Lodhi Gardens is a sprawling green park located in the heart of Delhi. It houses the mausoleums of two Delhi Sultanate rulers, namely Mohammed Shah and Sikander Lodhi, along with other structures. Boasting of impressive architecture and impeccable natural beauty, the garden and the structures within it echo the national capital’s illustrious tryst with history. The architectural heritage of around 500 years and the serene green setting make Lodhi Gardens a prime attraction in Delhi. Make sure to book your hotels in Delhi in an area that gives you easy access to this green oasis.

Want to know more about this heritage garden in Delhi? This blog has all the details including the history, architecture, timings, entry fee, and the things to see at Lodhi Gardens, Delhi.

Lodhi Garden, Delhi Quick Info

Location Lodhi Estate, New Delhi
Type City Park
Formerly Known as Lady Willingdon Park
Origins 1444
Area 90 acres
Timings 5:00 am to 8:00 pm (April to September); 6:00 am to 8:00 pm (October to March)
Entry Fee Free
Still/Video Camera Free
Nearest Metro Station Jorbagh Metro Station and Lok Kalyan Marg Metro Station

Lodhi Gardens: History

Lodhi Gardens aka Lodi Gardens traces its history back to 1444 when the tomb of Mohammed Shah, a Sayyid Dynasty ruler of the Delhi Sultanate, was erected here by his son and the last ruler of the dynasty, Ala-ud-din Alam Shah. Another significant tomb located in the area is that of Sikander Lodi from the Lodi Dynasty, which was built in 1517 by his son Ibrahim Lodi. Several other structures were also built here during the rule of the Sayyids and Lodis. When Emperor Akbar occupied the throne of Delhi, he made use of the Lodhi Gardens area as an observatory and stored records in a library built for this purpose.

Over a period of time, the area around these tombs developed into two villages. It was only in 1936, when the British were in power, that the villagers were removed to renovate the garden. Lady Willingdon, the wife of Marquess of Willingdon (the then Governor General of India) landscaped the area and turned it into an attractive garden. The garden was officially inaugurated in 1936 and was given the name Lady Willingdon Park to honor her efforts.  

When the country gained independence in 1947, it was renamed as Lodhi Gardens. In 1968, the garden underwent re-landscaping by Joseph Stein, an American architect who also established a glasshouse in the garden. 

Lodhi Gardens Architecture

Lodhi Gardens cover an area of over 90 acres and houses many 15th-century structures that display spectacular architectural beauty. The mausoleum of Mohammed Shah features Islamic and Hindu architectural styles. Designed with eight small domed structures or chattris, each adorned with a lotus finial, ornate pinnacles at the corners, a huge central dome, and an octagonal chamber, the tomb is a sight to behold. 

The mausoleum of Sikander Lodi draws inspiration from Mohammed Shah’s tomb. Built in the Indo-Islamic style, it also features an octagonal design with a central dome, but without any chattris. The mausoleum stands as an enclosed edifice with a domed entryway and has Mughal architectural designs on its walls. It is considered to be the first enclosed garden tomb in India.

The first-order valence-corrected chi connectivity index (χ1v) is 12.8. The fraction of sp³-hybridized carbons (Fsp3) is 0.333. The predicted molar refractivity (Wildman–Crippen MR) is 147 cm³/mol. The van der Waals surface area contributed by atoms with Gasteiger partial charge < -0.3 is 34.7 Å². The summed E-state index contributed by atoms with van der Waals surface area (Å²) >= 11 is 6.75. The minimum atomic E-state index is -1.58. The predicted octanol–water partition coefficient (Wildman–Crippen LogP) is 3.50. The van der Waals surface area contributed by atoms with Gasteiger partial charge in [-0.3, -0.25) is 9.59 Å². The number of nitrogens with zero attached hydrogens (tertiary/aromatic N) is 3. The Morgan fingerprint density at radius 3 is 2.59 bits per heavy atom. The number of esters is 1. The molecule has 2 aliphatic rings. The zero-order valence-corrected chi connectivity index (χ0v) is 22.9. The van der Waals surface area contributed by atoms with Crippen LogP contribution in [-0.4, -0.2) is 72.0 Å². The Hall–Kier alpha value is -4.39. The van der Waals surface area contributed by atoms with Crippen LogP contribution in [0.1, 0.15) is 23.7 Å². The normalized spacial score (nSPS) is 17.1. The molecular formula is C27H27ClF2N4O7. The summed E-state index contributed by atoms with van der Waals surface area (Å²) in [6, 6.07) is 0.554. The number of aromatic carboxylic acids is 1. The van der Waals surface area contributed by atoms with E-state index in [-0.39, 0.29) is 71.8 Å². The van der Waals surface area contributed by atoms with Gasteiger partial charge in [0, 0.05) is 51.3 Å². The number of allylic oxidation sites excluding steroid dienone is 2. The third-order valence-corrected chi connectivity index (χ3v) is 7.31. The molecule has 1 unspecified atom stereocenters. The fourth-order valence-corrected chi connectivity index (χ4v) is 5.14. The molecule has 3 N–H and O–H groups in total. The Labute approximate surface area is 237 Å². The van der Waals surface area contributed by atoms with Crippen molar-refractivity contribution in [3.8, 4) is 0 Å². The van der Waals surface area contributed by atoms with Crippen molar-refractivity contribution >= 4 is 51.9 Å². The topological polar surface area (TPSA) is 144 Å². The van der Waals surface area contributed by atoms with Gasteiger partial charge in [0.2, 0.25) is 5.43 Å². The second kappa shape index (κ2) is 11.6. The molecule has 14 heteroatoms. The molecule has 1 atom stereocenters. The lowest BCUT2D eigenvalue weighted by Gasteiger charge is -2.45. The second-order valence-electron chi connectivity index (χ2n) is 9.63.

Lodhi Gardens: Today

Today, Lodhi Gardens is one of the top historical places in Delhi. It is also a favorite spot for local joggers, morning walkers, and yoga enthusiasts. The garden is also a preferred picnic spot for the family crowd while the tranquil ambiance makes it one of the best places for couples in Delhi to spend some romantic moments together.

In addition to the 15th-century mausoleums and other structures, you can also find over 50 species of butterflies and birds and 100 plus species of trees in this park. At present, the Archaeological Survey of India maintains the garden. A small area of the garden has been demarcated as the National Bonsai Park. Many groups and organizations in Delhi conduct heritage walks in this garden.

Things to See in Lodhi Gardens

In addition to the mausoleums of the two Sultans, there are several other edifices that are worth a visit, such as:

  • Bara Gumbad or Big Dome, a huge rubble dome which is believed to have been built in 1490 by Sikander Lodi
  • The three-domed mosque located in the Bara Gumbad complex
  • Shish Gumbad or Glazed Dome, a tomb that is believed to be built by Ibrahim Lodi and decked with enameled blue tiles
  • Athpula or Eight Pier Bridge, a beautiful 16th-century stone bridge constructed during Emperor Akbar’s reign, consisting of seven arches and supported by eight columns
  • A lake
  • A glasshouse
  • National Bonsai Park

Lesser Known Facts about Lodhi Garden

  • One of the gateways dating back to the British era is still in use.
  • The New Delhi Municipal Council has attached QR codes to 100 species of trees in the gardens in order to prevent anyone from cutting them.

Attractions near Lodhi Gardens

Lodi Gardens in Delhi is an awesome place to spend some time in a historical setting. Once you are done exploring the attractions within the park, head out to the nearby Khan Market and shop to your heart’s content. The Lodi- the Garden Restaurant, situated near Gate No. 1 is an added attraction where you can enjoy a sumptuous alfresco dinner.